HUG Users' Day--- what to do, what to do, what to do?

June 13, 2006
This is a terrible horrible no good very bad day at HUG. Why? Because there is too much to do. I hate concurrent sessions. Luckily for those of you who are receiving the "electronic show daily" we're producing for HUG, there are more of us here than just me to cover this extremely information dense day. Control columnist, and Putman vice president of content, Keith Larson is here, along with Mark Rosenzweig and Paul Thomas from our sister publications Chemical Processing and Pha...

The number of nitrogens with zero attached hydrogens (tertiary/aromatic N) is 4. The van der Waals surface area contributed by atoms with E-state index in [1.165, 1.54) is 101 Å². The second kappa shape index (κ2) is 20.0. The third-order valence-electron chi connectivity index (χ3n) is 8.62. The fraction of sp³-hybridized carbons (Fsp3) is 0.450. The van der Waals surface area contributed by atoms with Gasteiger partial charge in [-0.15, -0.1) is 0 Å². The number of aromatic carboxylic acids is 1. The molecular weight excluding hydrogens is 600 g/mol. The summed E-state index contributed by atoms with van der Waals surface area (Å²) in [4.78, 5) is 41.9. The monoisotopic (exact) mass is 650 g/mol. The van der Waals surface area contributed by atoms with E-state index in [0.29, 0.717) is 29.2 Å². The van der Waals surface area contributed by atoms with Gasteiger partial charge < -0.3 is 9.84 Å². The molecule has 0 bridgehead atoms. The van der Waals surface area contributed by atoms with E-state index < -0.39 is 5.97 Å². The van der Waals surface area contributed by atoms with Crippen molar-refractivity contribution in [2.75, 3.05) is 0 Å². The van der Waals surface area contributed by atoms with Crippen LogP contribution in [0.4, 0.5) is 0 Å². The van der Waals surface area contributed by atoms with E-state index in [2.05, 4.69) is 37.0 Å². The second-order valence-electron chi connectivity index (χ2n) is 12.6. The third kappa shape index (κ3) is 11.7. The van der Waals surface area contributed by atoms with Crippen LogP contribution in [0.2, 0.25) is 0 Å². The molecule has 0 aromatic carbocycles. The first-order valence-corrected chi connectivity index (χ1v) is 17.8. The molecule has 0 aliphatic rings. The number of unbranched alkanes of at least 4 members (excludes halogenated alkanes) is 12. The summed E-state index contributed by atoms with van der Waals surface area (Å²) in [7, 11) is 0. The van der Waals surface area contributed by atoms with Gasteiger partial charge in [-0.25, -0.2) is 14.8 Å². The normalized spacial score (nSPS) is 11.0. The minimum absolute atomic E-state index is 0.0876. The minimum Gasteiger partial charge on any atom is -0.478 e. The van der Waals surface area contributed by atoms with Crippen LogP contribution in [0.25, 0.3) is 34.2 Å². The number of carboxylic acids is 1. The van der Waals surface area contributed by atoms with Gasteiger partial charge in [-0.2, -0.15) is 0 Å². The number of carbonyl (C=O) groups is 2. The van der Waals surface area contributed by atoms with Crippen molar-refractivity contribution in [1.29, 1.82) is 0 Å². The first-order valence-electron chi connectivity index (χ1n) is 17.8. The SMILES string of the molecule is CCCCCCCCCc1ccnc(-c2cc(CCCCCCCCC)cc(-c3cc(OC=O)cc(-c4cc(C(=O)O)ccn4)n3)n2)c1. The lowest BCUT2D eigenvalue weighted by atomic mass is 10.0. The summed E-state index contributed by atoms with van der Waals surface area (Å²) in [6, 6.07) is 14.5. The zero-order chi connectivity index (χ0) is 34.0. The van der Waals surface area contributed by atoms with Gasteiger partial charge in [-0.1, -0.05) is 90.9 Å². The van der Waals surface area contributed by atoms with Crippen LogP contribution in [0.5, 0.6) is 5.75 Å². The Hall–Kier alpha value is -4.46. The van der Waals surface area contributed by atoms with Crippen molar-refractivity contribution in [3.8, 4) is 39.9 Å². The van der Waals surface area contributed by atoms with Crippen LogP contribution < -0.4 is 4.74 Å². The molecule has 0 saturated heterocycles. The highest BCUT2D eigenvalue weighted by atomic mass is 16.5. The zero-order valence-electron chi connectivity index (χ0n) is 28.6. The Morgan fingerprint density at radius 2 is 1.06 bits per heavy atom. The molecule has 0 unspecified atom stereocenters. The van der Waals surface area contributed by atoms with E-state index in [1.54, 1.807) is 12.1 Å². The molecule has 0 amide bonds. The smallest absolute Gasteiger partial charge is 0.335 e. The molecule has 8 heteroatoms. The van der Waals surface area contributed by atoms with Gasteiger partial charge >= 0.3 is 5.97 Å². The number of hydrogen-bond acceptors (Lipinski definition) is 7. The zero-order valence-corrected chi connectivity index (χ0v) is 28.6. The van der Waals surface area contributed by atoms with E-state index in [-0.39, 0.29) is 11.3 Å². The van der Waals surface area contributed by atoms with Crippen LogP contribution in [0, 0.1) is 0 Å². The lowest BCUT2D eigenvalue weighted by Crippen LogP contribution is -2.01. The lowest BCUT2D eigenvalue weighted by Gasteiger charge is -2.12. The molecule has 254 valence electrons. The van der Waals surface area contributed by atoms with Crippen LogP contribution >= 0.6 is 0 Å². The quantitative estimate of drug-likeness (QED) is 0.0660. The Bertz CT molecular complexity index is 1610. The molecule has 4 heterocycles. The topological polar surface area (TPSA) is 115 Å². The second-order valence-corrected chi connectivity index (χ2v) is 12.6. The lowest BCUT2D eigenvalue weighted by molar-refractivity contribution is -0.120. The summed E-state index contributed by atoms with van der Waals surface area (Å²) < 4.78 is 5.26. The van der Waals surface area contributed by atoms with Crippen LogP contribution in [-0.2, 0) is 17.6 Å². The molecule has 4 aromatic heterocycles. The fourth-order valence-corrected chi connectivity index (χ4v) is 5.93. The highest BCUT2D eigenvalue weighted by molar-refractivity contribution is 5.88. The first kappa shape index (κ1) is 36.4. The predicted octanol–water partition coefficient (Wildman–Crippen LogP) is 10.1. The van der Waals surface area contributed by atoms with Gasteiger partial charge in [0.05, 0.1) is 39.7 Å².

This is a terrible horrible no good very bad day at HUG. Why? Because there is too much to do. I hate concurrent sessions. Luckily for those of you who are receiving the "electronic show daily" we're producing for HUG, there are more of us here than just me to cover this extremely information dense day. Control columnist, and Putman vice president of content, Keith Larson is here, along with Mark Rosenzweig and Paul Thomas from our sister publications Chemical Processing and Pharmaceutical Manufacturing respectively, and so we can cover multiple sessions from the User Group and Advisory Board Award Breakfast to the Refinery of the Future (as told by Mike Sarli of Exxon/Mobil) to the Experion Theater to...well you get the point. There are concurrent sessions for HydroCarbon Processing; Metals, Mining and Minerals; Pulp, Paper, Printing and Continuous Web Solutions; Power Generation and Industrial Energy; Chemicals; Oil and Gas; Life Sciences and Consumer Goods; a fantastic pair of Lunch and Learns from Motiva and Cisco, and a whole afternoon full of Customer Interest Sessions. This morning, I sat in on Mike Sarli's session, entitled, "A Refinery of the Future; the Role of Plant Automation." As usual, with a good paper, I took about 10 pages of notes, which I will provide a story from in this evening's electronic show daily edition of ControlGlobal eNews. If you missed the show daily last night, you can catch it on the home page at ControlGlobal.com. Sarli started by looking at the past, showing pictures of control systems from the 50s and later, and up to the 90s and this decade. Pointing to an old controller panel with painted on flow diagram, he noted, "That's why they called them 'panelmen' instead of operators." He provided Exxon/Mobil's definition of the domain of plant automation: "All the hardware and software below the 'secure gateway' separating the plant from the business system, including: --smart field devices --DCS --Advanced process control systems and optimization and modeling software and systems --Operator tools (the ASM stuff) --Wireless worker tools." "Everybody starts from a different place," he noted. Some plants still have pneumatic controls, analog controls, analog with digital enhancements, some are entirely fieldbus enabled, and some even have some wireless systems. "The key word is 'remote,'" he said. "All of the productivity gains from these new systems are in the ability of an operator to work remotely to do calibration, diagnostics, loop checks, and so forth." "I read somewhere," Sarli mused, "that one of the most valuable features of Foundation fieldbus is that a plant can be started up as much as five days faster with fieldbus. And we all know what five days' worth of output of a cat cracker is worth." And we're going to be inundated with data from all these new data sources. "We have to understand what to do with all that data." Sarli described the progression ExxonMobil has made from early "lump" models of APC through the development of MVCC (multivariable constraint control) models, to the much higher fidelity models of today, used for realtime optimization, with much wider scope, and which provide much better definition of the financial optimization of any process variable. And on to the future... "Refining is a commodity business. It just isn't possible to differentiate products anymore," Sarli said. "We are seeing strong cost pressure." "We'll be making approximately the same products in 2020 we are making now, considering the lifecycle of the automobile. There will be lots of 2006 cars running strong in 2020, and we'll have to make gas for them just as now," Sarli said, "although there will be some shifting fuel slates." There will be further environmental mandates. There won't be as much new refinery construction as you'd think, he noted, because of the phenomenon he called "capacity creep." Refiners keep on getting more out of the refinery they have...sometimes as much as 100% more than rated capacity! Workforce issues will not go away, Sarli said. "Half of the refinery managers I talk to say that the operators of the future will all be degreed chemical engineers with PhDs, and the other half think that operators of the future will look about like, and have the same skills as they do now." Demographics clearly indicate that there will be fewer operators to man existing posts. Technology drivers include process technology drivers, and the accellerating pace of change in automation. Another big driver is the ability to use COTS (commercial off the shelf) hardware and software, "and that will drive the rate at which we deploy automation systems," he noted. The real technology challenge is knowing what is coming...and above all, when. Sarli told the story of the Hubble telescope, which went into space so deeply flawed it could not be used, and while they were trying to figure out a hardware fix, the new developments in software and electronic imaging technology rescued the project, and even made the telescope better than its original specifications. "We'd like to have modeling platforms with unlimited numbers of components, and computer speeds that enable us to take advantage of higher and higher precision models," Sarli dreamed. "We'd like to have operator tools that enhance the operator's ability to be vigilant and control the unit. These tools should give precise, contextual and vigorous advice...not half hour tutorials...and that provide model based advice for all time ranges (seconds, minutes, hours, shift, days, etc.)" "What we are aiming for," he said, "is Continuous Constraint Busting. Refinery availability is in the low 90s. If you operate 'perfectly' you can perhaps reach another percent or two of increased availability. What we want to do is to give the operator a clear picture of the constraints he's operating under. We distill all the data we have down into what we call an 'operating window' and we tell the operator to do what he needs to do to keep the plant operating inside that window. We need to do more to empower and enable them to increase the operating window and increase the profitability of the plant shift on shift." So where is ExxonMobil? Sarli said ExxonMobil has deployed global security standards, global lifecycle management systems, global system life expectancy management ("We don't get rid of something just because it is old!"), global remote access down to the PLC level. We have a global MVCC deployment plan, and we've instituted global data visualization ("any engineer, any data, any time, any plant, anywhere-- as long as he has a laptop."). Sarli said that Exxon/Mobil is in the process of deploying global applications engineering, standards and tools; global consistent product models; global RTO planning and scheduling tools; the next generation of operator tools; global monitoring at the console level; global wireless for automating operator rounds, and a next generation console. "So here are Sarli's Simple Questions," he said. --How do I make money with wireless and fieldbus? You gotta know what you want to with with it...make a business case. You can't sell technology to your boss. --What's the next killer app, and how will I find it? ...and more importantly, how will I know when I do find it? --How "open" is open? How "plug and play" is plug and play? Are we still the systems integrator? --Does everybody know how to make money with automation? "Have I said 'make money' often enough?" --How do I stay ahead of YOU? And now for Sarli's Big Questions: --do you have a vision for what your plant is going to become? --can you define success? --do you have a plan to design work processes and integrate enabling technology accordingly? --what ARE we going to do with all that data?? Who sees it? Who shouldn't see it? How much data can send an operator into overload? What do you want your shift teams doing? Should they be doing optimization, reduce variability, concentrate on equipement care, maintenance, or business issues? "Here's a hint," Sarli said, "all of the above is not the correct answer." What does YOUR future look like? Everybody has a different starting point. It is not technology that drives the future but a valid business model. You need to have a vision, one that puts business first, and that is robust in dealing with the uncertainties of the future. You have to decompose that vision into action items, and carry them out, year after year. So you have to have intermediate milestones. Sarli closed with, "Above all, don't fall into the technology trap!"